Enter Alien. This nifty little utility will convert those pesky rpm's into deb packages so that you can install them easy-peasy on a Debianish system like Ubuntu.

If you don't have Alien already, make sure you have universe repositories set up, and then, from the command line
sudo apt-get install alien

Now you are ready for this
sudo alien -k name-of-rpm-file.rpm

Dun-du-dun!!! You are now ready to install your package
sudo dpkg -i name-of-deb-file.deb

Sunday, November 18, 2007

Internationalization/Localization Cheat Sheet

ISO 639-2 Language Codes live here:

Command Line Tools
xgettext will collect all your strings for you from a file or set of files into a po file.

msgfmt will turn your po files into mo files.

info gettext will get you all the info you need to use the GNU gettext utility.

File Structure
Stick your po and mo files into a structure like this:


PHP Functions
putenv ("LC_ALL=es"); sets your locale to Spanish.
bindtextdomain ("messages", "./locale"); shows where to find the translation tables.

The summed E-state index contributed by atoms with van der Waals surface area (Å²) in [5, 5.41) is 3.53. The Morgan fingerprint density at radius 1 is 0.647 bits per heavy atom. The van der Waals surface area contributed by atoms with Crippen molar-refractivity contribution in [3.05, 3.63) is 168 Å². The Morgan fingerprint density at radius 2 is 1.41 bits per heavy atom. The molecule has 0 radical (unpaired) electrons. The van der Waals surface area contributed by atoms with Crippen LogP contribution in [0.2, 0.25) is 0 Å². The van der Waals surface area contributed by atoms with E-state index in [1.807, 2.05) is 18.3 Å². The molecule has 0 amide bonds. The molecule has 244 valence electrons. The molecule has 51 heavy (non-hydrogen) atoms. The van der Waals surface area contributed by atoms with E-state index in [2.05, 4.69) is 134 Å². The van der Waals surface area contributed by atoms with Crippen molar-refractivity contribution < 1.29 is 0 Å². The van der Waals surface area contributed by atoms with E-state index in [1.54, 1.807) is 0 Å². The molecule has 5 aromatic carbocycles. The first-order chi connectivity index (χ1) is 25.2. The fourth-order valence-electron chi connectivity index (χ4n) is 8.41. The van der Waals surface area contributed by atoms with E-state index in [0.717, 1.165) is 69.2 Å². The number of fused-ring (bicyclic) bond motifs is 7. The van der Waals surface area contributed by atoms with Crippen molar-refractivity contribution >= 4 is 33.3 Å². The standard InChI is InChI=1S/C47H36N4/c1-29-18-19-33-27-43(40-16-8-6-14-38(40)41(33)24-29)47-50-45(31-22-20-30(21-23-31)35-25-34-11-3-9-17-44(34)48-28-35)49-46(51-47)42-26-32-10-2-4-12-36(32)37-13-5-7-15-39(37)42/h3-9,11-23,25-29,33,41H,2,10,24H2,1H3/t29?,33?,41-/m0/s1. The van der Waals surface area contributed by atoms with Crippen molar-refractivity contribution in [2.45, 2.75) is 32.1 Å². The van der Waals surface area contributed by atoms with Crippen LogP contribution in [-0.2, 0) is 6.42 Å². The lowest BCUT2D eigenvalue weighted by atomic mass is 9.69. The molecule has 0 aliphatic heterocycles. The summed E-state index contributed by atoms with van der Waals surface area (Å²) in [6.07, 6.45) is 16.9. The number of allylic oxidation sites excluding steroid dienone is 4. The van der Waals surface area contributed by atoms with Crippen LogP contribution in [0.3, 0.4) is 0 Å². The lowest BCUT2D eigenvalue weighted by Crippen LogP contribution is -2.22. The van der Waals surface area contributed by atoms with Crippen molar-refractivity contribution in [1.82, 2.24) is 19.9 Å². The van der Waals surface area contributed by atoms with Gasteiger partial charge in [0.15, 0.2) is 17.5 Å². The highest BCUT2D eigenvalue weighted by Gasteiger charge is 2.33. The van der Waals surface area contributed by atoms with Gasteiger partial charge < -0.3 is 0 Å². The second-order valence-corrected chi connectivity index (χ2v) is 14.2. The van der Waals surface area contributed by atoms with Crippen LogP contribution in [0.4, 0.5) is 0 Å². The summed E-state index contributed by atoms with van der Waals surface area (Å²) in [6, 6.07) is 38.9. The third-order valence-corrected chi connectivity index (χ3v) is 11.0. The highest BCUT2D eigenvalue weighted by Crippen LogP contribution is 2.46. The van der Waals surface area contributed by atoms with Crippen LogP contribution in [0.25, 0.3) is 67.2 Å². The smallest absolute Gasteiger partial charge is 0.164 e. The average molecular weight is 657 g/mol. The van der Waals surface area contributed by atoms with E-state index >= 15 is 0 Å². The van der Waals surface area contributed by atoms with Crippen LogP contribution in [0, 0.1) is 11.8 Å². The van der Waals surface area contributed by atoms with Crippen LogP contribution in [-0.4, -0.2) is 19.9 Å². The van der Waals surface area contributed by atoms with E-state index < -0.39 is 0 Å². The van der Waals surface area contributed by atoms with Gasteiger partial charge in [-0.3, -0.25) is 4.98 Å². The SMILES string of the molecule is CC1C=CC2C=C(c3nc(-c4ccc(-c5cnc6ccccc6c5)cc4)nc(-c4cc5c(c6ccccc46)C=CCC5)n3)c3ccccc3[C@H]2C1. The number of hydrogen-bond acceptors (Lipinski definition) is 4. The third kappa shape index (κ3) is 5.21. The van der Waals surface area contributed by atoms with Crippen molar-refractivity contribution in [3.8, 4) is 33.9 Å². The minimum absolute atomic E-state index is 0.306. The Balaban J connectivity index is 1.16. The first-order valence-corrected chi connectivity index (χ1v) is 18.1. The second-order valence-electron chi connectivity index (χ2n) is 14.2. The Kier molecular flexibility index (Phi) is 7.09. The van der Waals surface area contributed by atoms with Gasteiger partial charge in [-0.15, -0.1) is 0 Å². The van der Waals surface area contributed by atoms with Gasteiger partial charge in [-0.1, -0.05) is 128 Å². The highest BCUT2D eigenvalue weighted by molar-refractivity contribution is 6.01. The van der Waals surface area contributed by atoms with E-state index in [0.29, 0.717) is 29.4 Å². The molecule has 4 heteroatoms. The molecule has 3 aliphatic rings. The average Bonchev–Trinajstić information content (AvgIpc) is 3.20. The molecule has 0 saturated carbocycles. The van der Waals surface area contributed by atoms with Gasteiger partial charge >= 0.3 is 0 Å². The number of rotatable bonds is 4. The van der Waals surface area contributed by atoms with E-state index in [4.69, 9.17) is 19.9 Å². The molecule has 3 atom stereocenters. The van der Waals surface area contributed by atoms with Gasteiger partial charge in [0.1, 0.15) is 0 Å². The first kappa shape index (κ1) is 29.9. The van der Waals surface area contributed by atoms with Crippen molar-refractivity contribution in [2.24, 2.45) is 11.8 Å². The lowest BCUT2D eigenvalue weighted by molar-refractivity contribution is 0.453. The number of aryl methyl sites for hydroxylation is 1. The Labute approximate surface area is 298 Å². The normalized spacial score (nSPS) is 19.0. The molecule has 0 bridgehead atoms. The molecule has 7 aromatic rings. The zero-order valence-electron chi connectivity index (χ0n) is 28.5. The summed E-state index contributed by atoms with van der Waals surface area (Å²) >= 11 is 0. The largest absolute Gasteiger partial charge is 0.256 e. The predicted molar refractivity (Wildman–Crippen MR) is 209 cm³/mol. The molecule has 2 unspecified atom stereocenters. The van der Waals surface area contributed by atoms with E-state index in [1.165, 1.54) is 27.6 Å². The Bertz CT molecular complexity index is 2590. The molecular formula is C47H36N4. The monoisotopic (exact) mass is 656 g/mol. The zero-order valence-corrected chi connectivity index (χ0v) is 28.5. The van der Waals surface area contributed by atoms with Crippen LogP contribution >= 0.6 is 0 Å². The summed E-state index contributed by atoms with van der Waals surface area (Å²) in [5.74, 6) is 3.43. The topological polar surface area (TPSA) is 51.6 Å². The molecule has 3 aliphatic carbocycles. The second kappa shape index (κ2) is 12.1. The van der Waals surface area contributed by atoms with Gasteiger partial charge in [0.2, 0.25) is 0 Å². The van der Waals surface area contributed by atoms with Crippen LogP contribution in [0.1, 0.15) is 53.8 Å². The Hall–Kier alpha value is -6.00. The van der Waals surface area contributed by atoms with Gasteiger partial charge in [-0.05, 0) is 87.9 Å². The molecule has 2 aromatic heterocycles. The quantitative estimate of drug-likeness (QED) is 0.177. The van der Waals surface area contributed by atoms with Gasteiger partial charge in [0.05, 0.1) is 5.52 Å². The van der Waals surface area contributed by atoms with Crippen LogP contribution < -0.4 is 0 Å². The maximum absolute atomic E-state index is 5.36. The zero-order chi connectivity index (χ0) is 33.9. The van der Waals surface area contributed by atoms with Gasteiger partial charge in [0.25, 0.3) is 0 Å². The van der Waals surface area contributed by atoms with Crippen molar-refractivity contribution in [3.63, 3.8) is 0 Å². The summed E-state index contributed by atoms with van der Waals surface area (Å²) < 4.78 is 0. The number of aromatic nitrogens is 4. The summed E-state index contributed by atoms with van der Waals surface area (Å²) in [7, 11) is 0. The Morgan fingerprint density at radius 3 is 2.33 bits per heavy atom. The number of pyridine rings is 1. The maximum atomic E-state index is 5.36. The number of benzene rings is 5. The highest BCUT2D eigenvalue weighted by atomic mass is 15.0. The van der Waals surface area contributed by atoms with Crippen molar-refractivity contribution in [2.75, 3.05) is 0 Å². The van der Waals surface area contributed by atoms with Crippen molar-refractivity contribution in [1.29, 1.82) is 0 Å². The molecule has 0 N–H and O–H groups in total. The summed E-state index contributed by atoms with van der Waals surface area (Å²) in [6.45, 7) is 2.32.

textdomain ("messages"); says what domain we're using.

Internationalize your strings in PHP using the handy-dandy underscore operator.
print(_("Hello World"));

More info on gettext functions in PHP:

Thursday, November 15, 2007

Cups Printing from the Command Line

Sometimes you just need to print something without going into an application. Here's how...

First, find out what printers are available
lpstat -a

That will tell you what printers are available to you. Then you can print to one of them
lpr -P [printer_name] [file_name]

Need to find out what jobs are running right now?
lpstat -o
(that's the letter oh, not the number zero)

Need to cancel a job?
lprm [job_id]

For more information and all sorts of other CUPS goodness, check